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  1. Florida Politics

Lawsuit: Gov. Rick Scott shields more than $200 million in assets

TALLAHASSEE — Gov. Rick Scott has failed to report more than $200 million in assets on his state financial disclosure form in violation of the Florida Constitution, Democratic attorney general candidate George Sheldon alleged in a lawsuit filed Wednesday.

Sheldon, a former deputy attorney general under Bob Butterworth, is running against Republican Pam Bondi. His lawsuit, filed in Leon County just weeks before Election Day, accuses the governor of relying on a "web of complex financial arrangements" to shift investments and hide his "financial interests from public view."

Sheldon is asking a judge to order Scott, Florida's wealthiest governor, to "immediately and accurately disclose all assets he owns or controls," and to declare the governor's "blind trust" in violation of the blind trust law he signed.

"The lawsuit asks the court to remove the blindfold that Rick Scott has put on the people of Florida so that they cannot see what is going on with his personal assets,'' Sheldon said at a press conference. "The governor likes to talk about how much he has disclosed. The lawsuit is about how much he has not disclosed."

The Florida Constitution requires elected officials every year to make a "full and public disclosure" of their assets and liabilities "in excess of $1,000" so that the public can monitor any potential conflicts of interest.

Scott was asked about the lawsuit while campaigning in Miami and defended his disclosure. He blamed the controversy on Charlie Crist who, unlike Scott, has released his tax returns for 2013, but has not released the returns of his wife, who files separately. Scott and his wife have released their joint tax returns for 2010, 2011 and 2012.

"This is just pure Charlie Crist,'' Scott said. "That's what he does; he just attacks people."

Scott said he put his assets in a blind trust, as was done by former Chief Financial Officer Alex Sink and former Gov. Jeb Bush, and also released his tax returns. But, unlike Sink's and Bush's reports, Scott's 2014 blind trust did not disclose the value of the individual assets listed.

The complaint follows a Times/Herald story published Sunday that raised questions about the completeness of the governor's financial disclosure in light of the blind trust he created, numerous trust accounts he has established, and the differences in which he reports his finances to the federal government and the public.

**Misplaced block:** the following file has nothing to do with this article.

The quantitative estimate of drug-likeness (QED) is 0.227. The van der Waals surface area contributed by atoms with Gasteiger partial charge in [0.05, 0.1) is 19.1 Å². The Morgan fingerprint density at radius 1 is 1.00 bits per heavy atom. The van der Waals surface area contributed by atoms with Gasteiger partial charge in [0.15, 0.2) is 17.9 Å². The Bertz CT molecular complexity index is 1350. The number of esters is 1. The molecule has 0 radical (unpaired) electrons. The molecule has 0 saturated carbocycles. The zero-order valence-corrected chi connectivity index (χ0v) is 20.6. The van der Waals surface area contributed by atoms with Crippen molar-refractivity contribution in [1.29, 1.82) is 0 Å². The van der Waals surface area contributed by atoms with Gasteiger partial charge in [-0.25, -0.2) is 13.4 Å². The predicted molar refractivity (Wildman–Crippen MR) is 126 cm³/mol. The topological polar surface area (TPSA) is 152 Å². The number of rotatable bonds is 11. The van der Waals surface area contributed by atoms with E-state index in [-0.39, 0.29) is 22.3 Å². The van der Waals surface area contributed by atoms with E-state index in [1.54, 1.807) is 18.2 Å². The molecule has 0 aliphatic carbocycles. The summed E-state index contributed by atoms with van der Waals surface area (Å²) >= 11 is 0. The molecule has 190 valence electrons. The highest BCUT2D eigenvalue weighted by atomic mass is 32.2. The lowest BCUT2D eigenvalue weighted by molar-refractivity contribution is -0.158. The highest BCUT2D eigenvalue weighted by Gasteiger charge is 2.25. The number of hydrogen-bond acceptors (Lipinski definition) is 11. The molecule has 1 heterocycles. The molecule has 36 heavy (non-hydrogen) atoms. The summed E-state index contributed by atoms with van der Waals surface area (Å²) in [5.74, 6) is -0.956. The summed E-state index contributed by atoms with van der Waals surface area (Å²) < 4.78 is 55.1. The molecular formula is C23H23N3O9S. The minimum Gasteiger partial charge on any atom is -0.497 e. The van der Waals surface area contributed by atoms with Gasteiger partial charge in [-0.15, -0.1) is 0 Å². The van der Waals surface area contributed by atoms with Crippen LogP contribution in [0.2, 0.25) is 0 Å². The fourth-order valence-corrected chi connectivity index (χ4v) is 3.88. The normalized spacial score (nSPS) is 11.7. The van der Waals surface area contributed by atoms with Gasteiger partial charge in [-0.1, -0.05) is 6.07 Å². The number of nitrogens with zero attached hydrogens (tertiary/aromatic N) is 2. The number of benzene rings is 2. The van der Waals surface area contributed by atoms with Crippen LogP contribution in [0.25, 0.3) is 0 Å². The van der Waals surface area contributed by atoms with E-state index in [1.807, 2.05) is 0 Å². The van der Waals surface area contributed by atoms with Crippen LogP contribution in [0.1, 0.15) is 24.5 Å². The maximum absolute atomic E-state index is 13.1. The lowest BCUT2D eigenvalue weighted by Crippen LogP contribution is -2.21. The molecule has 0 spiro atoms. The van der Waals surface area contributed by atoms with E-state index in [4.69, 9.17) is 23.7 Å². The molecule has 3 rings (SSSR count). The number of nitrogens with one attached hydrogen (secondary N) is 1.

The Times/Herald and investigative Broward Bulldog site have previously reported that the governor's investments in companies that have benefitted from his policies have raised questions about the overlapping nature of his role as private investor and public servant.

Earlier this week, Scott campaign manager Melissa Sellers defended the governor in a prepared statement, saying the governor is "in full compliance with both federal and state reporting requirements, which are different."

Sheldon disagrees. "Rick Scott has under-reported his financial interests; the assets that he owns and controls,'' he states in the 20-page complaint. "He reports one set of facts to the State of Florida and another set of facts to the Securities and Exchange Commission. Both cannot be true.''

Sheldon claims that Scott used more than $300 million in proceeds from his severance package from Columbia/HCA to form Richard L. Scott Investments. Scott is the former CEO of Columbia/HCA, a national hospital chain.

Scott then created "a complex web of investment vehicles which appears to include at least six trusts, numerous partnerships, investment funds and accounts" that are worth "at least $340 million," the lawsuit claims. Scott reported on his 2014 financial disclosure report that his net worth was closer to $132.7 million.

"Funds appear to be moved seamlessly between the entities and they are all financial interests of the Defendant Scott," the complaint states. "Because he does not include these entities on his financial disclosure, they enable Scott to hide some of his assets and financial interests from public view."

In her statement Tuesday, Sellers said the governor has gone "above and beyond what the law requires" by disclosing the assets of his blind trust and releasing his tax returns for the 2010, 2011 and 2012.